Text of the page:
I said I don’t take “selfies” (because I’m snobby and I take “self-portraits”), but that’s not entirely true. I can’t be trusted not to take pictures of myself with my underwater camera just because I CAN take pictures of myself underwater and I think that’s awesome. In the pool at the lodge in Zanzibar:

See what I said about being unphotogenic?!

Okay, NEXT, a request. So I’m going to apply for the Virginia Master Naturalist program this spring and although there aren’t really any previous education requirements, I feel like it would be a good idea to do some reading before classes begin in February. Anyone have any favorite books on natural history, biology, or the like? When I read science books, I usually read physics or neuroscience books, so it’s sort of a new field for me.

Next stop: SERENGETI!

Comments (2)

Asian Mustard Greens with Tofu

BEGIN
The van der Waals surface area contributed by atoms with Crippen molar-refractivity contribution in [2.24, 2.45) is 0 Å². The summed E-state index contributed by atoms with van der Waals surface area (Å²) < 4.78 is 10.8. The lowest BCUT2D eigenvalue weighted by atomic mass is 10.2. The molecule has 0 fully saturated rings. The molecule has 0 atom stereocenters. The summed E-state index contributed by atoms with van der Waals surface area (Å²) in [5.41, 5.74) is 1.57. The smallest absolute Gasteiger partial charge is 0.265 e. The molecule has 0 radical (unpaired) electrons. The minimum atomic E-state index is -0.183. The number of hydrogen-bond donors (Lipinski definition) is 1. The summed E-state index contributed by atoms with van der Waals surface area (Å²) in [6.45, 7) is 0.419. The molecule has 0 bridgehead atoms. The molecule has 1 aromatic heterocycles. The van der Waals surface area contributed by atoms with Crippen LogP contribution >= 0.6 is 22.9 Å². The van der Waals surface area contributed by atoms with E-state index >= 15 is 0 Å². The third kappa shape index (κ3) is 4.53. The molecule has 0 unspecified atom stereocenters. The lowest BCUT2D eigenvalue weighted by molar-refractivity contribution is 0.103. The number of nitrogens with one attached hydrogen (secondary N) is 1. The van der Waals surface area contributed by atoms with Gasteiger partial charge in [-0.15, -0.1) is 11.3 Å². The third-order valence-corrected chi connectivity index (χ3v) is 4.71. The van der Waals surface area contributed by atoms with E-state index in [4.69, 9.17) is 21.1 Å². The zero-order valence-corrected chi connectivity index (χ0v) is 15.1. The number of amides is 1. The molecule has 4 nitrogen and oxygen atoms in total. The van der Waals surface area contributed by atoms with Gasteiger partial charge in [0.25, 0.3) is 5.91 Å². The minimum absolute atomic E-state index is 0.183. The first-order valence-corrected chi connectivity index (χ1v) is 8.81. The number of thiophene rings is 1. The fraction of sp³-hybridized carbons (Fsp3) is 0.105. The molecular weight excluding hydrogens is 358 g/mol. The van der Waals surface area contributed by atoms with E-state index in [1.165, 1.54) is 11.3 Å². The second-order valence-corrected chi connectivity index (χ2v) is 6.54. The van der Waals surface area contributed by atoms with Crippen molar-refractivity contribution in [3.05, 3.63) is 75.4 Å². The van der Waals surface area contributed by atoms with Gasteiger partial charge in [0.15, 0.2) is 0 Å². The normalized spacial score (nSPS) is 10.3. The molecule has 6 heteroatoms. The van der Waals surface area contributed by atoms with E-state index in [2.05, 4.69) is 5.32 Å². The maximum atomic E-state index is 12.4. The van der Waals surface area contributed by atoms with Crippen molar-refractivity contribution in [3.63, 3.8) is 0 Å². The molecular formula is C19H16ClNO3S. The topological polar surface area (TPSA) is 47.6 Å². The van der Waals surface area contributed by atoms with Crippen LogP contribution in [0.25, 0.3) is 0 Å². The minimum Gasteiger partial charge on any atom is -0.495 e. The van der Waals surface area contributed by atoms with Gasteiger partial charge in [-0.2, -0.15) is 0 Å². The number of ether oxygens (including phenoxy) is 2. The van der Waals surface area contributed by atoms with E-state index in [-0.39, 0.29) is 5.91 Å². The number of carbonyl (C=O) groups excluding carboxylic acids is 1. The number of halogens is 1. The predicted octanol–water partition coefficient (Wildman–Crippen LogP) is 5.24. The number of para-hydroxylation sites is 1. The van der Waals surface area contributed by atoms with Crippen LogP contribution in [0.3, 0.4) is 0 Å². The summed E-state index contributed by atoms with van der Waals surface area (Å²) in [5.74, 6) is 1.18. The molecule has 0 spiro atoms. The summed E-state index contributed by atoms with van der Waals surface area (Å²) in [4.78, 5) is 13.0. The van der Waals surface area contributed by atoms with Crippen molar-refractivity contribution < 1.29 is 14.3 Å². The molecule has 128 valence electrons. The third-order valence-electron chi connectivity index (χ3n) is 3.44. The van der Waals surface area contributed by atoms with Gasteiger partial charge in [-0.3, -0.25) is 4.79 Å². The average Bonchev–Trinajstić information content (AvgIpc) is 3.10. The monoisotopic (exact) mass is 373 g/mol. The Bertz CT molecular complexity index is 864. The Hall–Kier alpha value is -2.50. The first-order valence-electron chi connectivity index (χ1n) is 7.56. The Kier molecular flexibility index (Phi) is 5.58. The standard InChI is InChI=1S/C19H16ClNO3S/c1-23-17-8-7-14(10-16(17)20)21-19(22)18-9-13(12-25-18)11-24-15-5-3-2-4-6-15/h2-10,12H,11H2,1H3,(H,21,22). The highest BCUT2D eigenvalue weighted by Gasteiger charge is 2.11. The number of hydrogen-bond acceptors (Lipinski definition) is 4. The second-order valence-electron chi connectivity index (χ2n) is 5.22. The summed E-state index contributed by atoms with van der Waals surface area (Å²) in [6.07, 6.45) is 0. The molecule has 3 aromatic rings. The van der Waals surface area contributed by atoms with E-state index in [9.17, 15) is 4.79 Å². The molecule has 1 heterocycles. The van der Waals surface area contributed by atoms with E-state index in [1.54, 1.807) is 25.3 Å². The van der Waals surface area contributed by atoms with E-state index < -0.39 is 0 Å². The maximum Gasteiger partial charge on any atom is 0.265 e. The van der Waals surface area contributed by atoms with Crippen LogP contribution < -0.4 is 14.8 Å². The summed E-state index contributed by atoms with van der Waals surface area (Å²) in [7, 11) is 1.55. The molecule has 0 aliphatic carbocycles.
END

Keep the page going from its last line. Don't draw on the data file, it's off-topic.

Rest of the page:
Every year in October (although once I think it was November), vegans around the world unite and participate in a blogging event called Vegan Mofo, in which they strive to blog nearly every day of the month, and every year I think yeah, I should do that, but then every year I think HAHAHAHA HOW COULD I EVER DO THAT? I’m busy all the time, but it seems like October is THE busiest time of the year for me, even with the wildlife stuff winding down a bit. I also tend to travel a lot in October. Of course, I’m just a big whiner because lots of bloggers are just as busy as I am and a lot of them travel more than I do and yet they still manage to post every day for Mofo. I just feel as if I would get stressed out about it so I’ve never made the commitment, much as I admire everyone else who does it and enjoy reading all the blogs.